Remember that Mary Tyler Moore opening song, when she throws her hat in the air?

Your move kicks that song's ass.

It's you and Ollie, heading off to a new life.

No stopping you now.

Thinking of you. To paraphrase John Denver:

It's a long way from Portland to Portland,
It's a long time to hang in the sky,
It's a long way from an old home to a new one,
Sweet hellos overlapping sad goodbyes,
Sweet hellos overlapping sad goodbyes.

Years ago, we thought about upgrading our house. We looked at several, but couldn't work any enthusiasm. It finally hit us that we couldn't face what would have been our seventh move in ten years. No one can appreciate how emotionally exhausting a move is until they've done it a few times. Just keep telling yourself that a month from now you'll be settled into your new home.

We've moved a lot, and my greatest hope is that we never have to move again.
We had to move a cat from Switzerland to Portland. She was pretty miserable, but she adjusted well to her new home and had a long and happy life.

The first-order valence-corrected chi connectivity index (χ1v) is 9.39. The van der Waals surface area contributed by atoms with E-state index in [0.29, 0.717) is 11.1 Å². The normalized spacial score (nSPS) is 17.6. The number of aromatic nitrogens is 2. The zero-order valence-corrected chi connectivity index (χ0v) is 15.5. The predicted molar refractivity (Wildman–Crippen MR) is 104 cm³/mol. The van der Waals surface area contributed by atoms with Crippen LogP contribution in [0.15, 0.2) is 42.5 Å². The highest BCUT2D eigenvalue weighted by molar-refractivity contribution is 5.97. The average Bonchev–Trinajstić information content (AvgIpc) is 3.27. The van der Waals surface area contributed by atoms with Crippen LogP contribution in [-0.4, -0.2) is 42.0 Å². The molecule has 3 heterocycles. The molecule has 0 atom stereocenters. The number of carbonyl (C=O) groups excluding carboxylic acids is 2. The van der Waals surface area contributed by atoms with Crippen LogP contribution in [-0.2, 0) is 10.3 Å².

I admire your courage, and the commitment to follow your heart's calling. All the best to you in your temporary space, and in your new home. You deserve it!

I'm thinking of you during thie crazy, hectic, tiring...but exciting time Ronni. I admire you so much for making this move at this time in your life...I honestly don't think I could do it. You are wonderful. My love to you...and give Ollie a little squeeze from me. Good luck in your beautiful new place sweet friend. Love, Joy

bach's 'rescue remedy' is not just for animals, it works very well for humans also! for changes 'walnut' is good.
you're in the middle, it's not for long.
yeah, a chair, and make up your bed first. all else can follow.
happy trails to you!

You say "All this is just filler" But I love your filler. You have such a way with words :-) It is fun to hear what's going on with your move. Thanks!

I'm thinking of you as you make this move to L.O. Good-luck. And let me know when you get settled and are ready to have lunch with my dad.

I second Donna, Ronni: This is an inspiration, hurried posts and all. One of my biggest regrets is that I never lived anywhere away from Buffalo; your move makes me face the fact that I could change that if I really wanted to.

And, possumlady, thank you for that julian of norwich quote.